The reason not voting could be effective is that if we starve them of our consent we could force them to acknowledge that they operate on behalf of the City and Wall Street; that the financing of political parties and lobbying is where the true inflence lies; not in the ballot box.
…our treasured concepts of tribe and nation are not valued by those who govern except when it is to divide us from each other. They don’t believe in Britain or America. They believe in the dollar and the pound. These are deep and entrenched systemic wrongs that are unaddressed by party politics.
The symptoms of these wrongs are obvious, global and painful. Drone strikes on the innocent, a festering investment for future conflict. How many combatants are created each time an innocent person in a faraway land is silently ironed out from an Arizona call centre? The reality is we have more in common with the people we’re bombing than the people we’re bombing them for….
Can we really believe these problems can be altered within the system that created them? That depends on them? The system that we are invited to vote for? Of course not. That’s why I won’t vote. That’s why I support the growing revolution.
We can all contribute ideas as to how to change our world – schoolboys, squaddies, hippies, Muslims, Jews…loving our planet and each other is a duty, a beautiful obligation.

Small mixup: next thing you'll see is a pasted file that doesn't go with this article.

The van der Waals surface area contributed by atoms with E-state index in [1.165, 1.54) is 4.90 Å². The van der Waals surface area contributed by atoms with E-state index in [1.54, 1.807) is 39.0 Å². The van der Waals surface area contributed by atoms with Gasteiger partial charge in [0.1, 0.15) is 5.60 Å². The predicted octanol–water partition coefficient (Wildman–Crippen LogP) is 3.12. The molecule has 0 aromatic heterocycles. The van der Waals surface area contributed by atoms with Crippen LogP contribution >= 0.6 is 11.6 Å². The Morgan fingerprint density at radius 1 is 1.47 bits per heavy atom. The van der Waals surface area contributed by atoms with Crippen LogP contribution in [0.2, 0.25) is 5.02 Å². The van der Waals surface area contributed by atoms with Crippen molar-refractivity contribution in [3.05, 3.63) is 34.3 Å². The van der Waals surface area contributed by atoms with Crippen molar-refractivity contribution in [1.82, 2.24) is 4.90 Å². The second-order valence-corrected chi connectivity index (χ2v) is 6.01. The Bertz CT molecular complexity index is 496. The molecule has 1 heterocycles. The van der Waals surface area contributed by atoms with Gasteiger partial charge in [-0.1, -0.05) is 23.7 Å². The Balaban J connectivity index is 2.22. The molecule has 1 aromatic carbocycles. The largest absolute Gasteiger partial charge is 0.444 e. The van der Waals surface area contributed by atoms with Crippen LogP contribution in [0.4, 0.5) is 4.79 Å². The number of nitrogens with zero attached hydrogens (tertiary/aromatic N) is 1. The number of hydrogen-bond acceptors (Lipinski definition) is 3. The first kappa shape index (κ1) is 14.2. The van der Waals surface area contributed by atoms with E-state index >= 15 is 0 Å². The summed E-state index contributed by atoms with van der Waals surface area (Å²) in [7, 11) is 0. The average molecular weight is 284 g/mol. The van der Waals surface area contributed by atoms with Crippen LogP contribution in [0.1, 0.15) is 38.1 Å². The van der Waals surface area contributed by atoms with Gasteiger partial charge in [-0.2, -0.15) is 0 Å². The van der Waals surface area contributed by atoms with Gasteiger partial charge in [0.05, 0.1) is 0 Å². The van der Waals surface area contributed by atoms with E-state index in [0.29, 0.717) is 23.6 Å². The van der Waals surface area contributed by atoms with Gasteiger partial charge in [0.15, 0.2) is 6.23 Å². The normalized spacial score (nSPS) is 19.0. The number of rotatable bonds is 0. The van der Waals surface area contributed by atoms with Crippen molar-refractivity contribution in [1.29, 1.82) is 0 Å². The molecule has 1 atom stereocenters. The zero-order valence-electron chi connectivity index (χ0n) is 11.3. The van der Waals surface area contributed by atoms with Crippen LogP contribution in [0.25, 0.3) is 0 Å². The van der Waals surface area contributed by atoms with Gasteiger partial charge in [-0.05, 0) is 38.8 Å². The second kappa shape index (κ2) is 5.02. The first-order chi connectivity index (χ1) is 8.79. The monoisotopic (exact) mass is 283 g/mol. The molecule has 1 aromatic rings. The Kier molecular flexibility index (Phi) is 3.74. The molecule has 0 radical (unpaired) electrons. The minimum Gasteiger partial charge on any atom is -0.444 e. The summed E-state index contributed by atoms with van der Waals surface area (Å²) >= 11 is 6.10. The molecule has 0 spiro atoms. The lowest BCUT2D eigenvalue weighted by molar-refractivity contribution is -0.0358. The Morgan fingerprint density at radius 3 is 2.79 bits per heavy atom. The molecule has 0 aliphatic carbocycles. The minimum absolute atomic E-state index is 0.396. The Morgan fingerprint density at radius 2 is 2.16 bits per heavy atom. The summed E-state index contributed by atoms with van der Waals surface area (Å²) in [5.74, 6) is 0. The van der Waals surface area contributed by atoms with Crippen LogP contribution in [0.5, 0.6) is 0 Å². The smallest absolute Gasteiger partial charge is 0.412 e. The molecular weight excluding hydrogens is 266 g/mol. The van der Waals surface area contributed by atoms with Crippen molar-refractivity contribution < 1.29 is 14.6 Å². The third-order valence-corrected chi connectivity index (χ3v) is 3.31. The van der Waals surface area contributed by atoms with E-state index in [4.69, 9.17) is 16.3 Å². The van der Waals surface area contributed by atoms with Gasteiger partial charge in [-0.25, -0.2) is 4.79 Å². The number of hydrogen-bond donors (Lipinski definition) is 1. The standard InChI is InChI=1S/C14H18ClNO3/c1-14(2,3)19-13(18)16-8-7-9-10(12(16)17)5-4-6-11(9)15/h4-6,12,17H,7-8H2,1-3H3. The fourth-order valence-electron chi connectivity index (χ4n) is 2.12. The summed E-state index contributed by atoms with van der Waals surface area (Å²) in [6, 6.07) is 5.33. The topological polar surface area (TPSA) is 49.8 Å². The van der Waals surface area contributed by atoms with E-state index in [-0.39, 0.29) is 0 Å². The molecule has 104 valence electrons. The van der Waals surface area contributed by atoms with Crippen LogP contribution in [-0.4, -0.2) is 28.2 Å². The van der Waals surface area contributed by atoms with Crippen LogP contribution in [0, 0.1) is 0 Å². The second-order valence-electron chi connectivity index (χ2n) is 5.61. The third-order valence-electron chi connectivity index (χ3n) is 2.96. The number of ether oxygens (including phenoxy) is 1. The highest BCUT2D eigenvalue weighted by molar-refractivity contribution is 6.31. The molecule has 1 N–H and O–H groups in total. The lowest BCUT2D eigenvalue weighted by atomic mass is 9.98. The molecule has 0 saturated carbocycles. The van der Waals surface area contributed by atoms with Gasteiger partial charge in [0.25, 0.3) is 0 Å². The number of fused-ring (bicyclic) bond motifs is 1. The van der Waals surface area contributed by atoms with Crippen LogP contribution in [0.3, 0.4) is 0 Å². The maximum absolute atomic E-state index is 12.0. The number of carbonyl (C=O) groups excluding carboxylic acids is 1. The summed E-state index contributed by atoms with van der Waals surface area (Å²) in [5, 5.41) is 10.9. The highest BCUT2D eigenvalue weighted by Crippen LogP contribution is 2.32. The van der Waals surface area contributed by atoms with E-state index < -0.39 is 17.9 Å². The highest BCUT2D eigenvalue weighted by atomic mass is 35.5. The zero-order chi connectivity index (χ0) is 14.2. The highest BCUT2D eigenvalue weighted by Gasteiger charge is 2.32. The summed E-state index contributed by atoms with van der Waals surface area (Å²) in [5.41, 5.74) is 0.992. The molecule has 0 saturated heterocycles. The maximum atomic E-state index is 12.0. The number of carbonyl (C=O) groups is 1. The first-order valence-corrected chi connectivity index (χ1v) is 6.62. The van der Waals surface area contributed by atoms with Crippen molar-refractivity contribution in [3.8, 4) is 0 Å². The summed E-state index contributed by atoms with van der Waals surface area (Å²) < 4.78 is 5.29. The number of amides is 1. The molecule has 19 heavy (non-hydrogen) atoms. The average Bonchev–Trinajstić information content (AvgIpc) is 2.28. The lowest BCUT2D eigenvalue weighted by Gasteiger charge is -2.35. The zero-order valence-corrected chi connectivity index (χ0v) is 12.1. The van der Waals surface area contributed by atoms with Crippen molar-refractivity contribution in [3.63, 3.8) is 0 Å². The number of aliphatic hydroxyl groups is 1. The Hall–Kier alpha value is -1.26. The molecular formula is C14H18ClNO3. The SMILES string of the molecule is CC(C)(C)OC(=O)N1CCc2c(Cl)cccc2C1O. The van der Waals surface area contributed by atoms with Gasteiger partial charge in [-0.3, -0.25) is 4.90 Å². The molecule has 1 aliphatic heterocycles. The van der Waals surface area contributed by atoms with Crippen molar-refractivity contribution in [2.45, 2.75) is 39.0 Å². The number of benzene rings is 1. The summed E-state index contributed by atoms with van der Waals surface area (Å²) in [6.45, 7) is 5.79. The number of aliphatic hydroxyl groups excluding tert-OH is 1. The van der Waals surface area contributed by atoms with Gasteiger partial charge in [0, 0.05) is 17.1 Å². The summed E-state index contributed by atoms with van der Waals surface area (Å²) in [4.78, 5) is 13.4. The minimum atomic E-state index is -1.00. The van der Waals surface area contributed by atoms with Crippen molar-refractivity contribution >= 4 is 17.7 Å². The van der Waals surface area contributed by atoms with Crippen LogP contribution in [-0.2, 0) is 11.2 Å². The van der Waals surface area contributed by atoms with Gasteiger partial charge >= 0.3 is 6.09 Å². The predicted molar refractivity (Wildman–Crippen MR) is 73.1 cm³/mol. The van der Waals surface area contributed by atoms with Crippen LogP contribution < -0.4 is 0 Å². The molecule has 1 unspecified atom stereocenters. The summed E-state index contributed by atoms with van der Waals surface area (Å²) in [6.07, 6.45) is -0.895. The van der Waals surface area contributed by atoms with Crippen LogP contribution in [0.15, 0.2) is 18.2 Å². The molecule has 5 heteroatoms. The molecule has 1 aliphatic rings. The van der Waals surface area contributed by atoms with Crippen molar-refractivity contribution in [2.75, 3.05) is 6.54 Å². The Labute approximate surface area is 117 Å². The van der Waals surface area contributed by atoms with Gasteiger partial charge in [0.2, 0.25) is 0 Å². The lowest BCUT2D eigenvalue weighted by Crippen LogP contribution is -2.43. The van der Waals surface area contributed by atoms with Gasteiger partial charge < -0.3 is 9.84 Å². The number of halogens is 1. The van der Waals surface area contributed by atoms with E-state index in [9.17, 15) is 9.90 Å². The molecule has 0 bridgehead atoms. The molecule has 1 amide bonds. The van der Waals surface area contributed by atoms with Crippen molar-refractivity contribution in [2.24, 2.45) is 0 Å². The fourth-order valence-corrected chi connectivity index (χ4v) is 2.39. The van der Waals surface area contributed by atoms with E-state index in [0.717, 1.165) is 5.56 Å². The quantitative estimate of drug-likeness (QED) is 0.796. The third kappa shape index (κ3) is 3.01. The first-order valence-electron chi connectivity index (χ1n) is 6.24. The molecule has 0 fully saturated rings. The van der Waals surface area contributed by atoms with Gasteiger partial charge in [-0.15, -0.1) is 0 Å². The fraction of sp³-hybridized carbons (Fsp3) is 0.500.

We could use the money accumulated by those who have too much…giant corporations…to fund a fairer society. The US government gave a trillion dollars to bail out the big five banks over the past year….How about…don’t give them that money. Use it to create one million jobs at fifty grand a year for people who teach, nurse or protect. These bailouts for elites over services for the many are institutionalised within the system. No party proposes changing it. American people that voted, voted for it. I’m not voting for that…It’s socialism for the rich and feudalism for the rest of us.
The people that govern us don’t want an active population who are politically engaged. They want passive consumers distracted by the spectacle of which I accept I am part.
If we all collude and collaborate together we can design a new system that makes the current one obsolete. The reality is there are alternatives. That is the terrifying truth that the media, government and big business work so hard to conceal…I believe in change. I don’t mind getting my hands dirty because my hands are dirty already. I don’t mind giving my life to this because I’m only alive because of the compassion and love of others. Men and women strong enough to defy this system and live according to higher laws. This is a journey we can all go on together, all of us. We can include everyone and fear no one. A system that serves the planet and the people. I’d vote for that.
And so say all of us!
Well said, Sir!
Verily, a secular equivalent of the Sermon on the Mount.
A masterpiece of silver-tongued advocacy on behalf of the wretched of the earth.
And a cry from the heart.
To be read and re-read.
Who would have thunk it? Coming from an ex-drug-addict stand-up comedian with a private life notorious for political incorrectness.
But then the spirit moves in mysterious ways.
You might perhaps care to view some of our earlier posts. For instance:
1. Why? or How? That is the question (3 Jan 2012)
2. Partitocracy v. Democracy (20 July 2012)
3. The shoddiest possible goods at the highest possible prices (2 Feb 2012)
4. Capitalism in practice (4 July 2012)
5.Ladder (21 June 2012)
6. A tale of two cities (1) (6 June 2012)
7. A tale of two cities (2) (7 June 2012)
8. Where’s the beef? Ontology and tinned meat (31 Jan 2012)
Every so often we shall change this sample of previously published posts.